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I want access a VNC Server running on a linux machine from windows client, without using any password. Is that possible?

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migrated from Oct 6 '09 at 0:48

This question came from our site for professional and enthusiast programmers.

He's probably running the VNC server on localhost and SSH tunneling to it. – devin May 12 at 17:43

It depends on the VNC Server, but yes, the ones I've seen have an option whether to use a password or not. Question is: why on earth would you want anyone to be able to connect?

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If you just want to remote to a server, most modern distros now have an option, "remote desktop", which is just a polite way of saying "run a VNC server attached to the current X session". If you enable this, and as long as you stay logged in at the console, you'll be able to remote to the server.

I'm going to guess that you're really trying to say "I don't want the password dialog to appear, but I want to log into a Linux box remotely". This is doable, but it does require some setup, and you may encounter some conflicts on newer distros.

First, if you are after something that more-closely resembles a Citrix session (where each user has an individual remote desktop), you'll want to disable the option I mentioned above. If it's turned on, you'll end up with a port conflict.

Next, you'll want to install a VNC server that has session support. I would recommend TightVNC over the stock VNC package, not only because it has support for compression, but it also seems to "play better" when authenticating against display managers.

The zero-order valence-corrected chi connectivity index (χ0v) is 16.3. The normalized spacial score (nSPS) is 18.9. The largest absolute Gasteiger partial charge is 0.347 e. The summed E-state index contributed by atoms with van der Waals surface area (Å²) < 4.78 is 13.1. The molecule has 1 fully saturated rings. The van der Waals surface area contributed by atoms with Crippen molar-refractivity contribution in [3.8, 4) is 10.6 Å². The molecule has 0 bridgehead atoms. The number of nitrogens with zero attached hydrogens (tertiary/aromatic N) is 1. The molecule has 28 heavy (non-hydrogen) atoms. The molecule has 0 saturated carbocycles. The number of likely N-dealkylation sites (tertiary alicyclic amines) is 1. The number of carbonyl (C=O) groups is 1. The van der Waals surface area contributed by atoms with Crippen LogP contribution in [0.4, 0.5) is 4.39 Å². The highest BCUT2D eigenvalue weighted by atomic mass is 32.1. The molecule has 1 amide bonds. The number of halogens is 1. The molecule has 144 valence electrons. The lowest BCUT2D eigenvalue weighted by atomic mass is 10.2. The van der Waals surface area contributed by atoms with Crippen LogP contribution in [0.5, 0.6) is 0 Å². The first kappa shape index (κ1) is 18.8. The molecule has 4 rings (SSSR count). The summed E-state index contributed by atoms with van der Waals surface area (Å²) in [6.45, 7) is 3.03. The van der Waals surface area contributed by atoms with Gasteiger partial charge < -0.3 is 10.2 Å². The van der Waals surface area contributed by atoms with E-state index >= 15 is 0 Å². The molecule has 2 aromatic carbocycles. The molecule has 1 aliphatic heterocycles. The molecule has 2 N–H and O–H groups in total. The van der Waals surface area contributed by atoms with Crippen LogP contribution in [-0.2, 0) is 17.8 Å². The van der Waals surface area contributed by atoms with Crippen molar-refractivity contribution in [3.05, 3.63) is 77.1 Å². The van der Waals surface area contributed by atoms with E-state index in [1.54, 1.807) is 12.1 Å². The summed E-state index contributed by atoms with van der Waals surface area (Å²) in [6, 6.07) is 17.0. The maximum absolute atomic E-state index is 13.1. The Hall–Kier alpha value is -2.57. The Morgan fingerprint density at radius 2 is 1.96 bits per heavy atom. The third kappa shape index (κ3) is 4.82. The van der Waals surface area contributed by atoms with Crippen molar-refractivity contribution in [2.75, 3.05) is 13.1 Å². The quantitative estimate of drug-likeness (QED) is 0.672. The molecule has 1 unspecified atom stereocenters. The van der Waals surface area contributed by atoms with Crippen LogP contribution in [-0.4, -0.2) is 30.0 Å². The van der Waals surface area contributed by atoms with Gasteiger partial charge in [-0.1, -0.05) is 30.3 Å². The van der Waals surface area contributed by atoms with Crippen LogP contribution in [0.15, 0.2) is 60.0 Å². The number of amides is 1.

• Red Hat/CentOS:
yum remove vnc && yum install tightvnc
  • Debian/Ubuntu:
apt-get update && apt-get remove vnc ; apt-get install tightvnc

You'll want to create a new entry for your inet superserver service (inetd, xinetd, etc.) The idea is that you will dynamically create a connection for each client attempt. You'll want this because using a daemon that runs statically will not properly spawn off a subprocess for each connection attempt.

The entry for the inetd/xinetd server will have display size, color depth, etc. embedded into it. I would recommend something like 15 or 16 bpp, and a display around 1000x700 (the remaining 68 pixels will be taken up by your windows/linux/mac client at the bottom and top of the client display, and you'll have 12 pixels of "edge" on each side on a 1024x768 setup). If you require custom displays, you can create multiple entries, each with their own bit depth and display resolution. Yes, you can do custom resolutions, and some clients even support custom bit depths (12bpp, try it sometime...) This will provide you with some flexibility when connecting from different clients.

Finally, you'll want to enable remote logins on your display manager. Most distros will bundle GDM as the default, although it could be KDM, WDM, XDM, etc. so you'll need to investigate this to set it correctly.

Some examples:

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